In a new paper published by the American Phytopathological Society, ICRISAT’s Sam Njoroge makes a critical review of peanut production in Malawi and Zambia, along with a look ahead at the options for improving quality, quantity and marketing of peanut in the region.

Peanut yield has increased over the past two decades – from 240 to 595 kg/hectare in Malawi and 307 to 454 kg/hectare in Zambia, according to FAO numbers Njoroge cites. But constraints still keep that productivity well below the 2,000 kg/hectare potential and aflatoxin contamination keeps producers from participating in European or South African markets, Njoroge explains.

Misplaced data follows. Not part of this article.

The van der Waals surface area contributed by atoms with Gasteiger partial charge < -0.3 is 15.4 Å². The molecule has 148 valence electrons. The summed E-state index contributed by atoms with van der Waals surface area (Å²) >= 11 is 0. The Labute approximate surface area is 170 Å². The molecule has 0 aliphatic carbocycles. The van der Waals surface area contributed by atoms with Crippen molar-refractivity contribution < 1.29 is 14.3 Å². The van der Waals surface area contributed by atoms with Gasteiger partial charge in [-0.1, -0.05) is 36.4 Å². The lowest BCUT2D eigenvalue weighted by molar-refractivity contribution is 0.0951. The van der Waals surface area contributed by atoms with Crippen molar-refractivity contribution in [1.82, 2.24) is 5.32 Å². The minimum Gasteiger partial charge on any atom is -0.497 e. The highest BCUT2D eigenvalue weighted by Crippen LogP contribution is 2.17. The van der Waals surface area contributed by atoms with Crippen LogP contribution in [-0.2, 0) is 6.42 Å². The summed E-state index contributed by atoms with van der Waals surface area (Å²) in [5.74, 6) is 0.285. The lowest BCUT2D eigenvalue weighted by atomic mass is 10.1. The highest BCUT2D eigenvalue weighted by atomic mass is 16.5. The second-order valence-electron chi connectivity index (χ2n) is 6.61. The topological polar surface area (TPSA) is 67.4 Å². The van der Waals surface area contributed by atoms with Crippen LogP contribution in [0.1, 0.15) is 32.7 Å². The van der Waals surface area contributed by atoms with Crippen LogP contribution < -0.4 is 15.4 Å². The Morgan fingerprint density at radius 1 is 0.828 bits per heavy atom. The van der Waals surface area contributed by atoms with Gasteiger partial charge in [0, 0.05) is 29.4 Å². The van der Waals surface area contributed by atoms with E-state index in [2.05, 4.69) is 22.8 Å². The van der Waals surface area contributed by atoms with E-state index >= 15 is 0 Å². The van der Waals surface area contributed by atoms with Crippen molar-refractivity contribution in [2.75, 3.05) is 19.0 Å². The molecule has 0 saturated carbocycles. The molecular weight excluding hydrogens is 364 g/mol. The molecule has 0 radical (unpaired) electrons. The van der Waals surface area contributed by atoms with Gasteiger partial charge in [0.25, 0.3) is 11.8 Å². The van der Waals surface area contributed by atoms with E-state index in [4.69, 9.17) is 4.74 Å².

Njoroge holds a PhD in plant pathology from Clemson University and has worked as an associate scientist on peanut pathology for ICRISAT based in Malawi since 2010. He served as a collaborating partner with the Feed the Future Peanut & Mycotoxin Innovation Lab (PMIL), as well.

A Critical Review of Aflatoxin Contamination of Peanuts in Malawi and Zambia: The Past, Present, and Future is available here.



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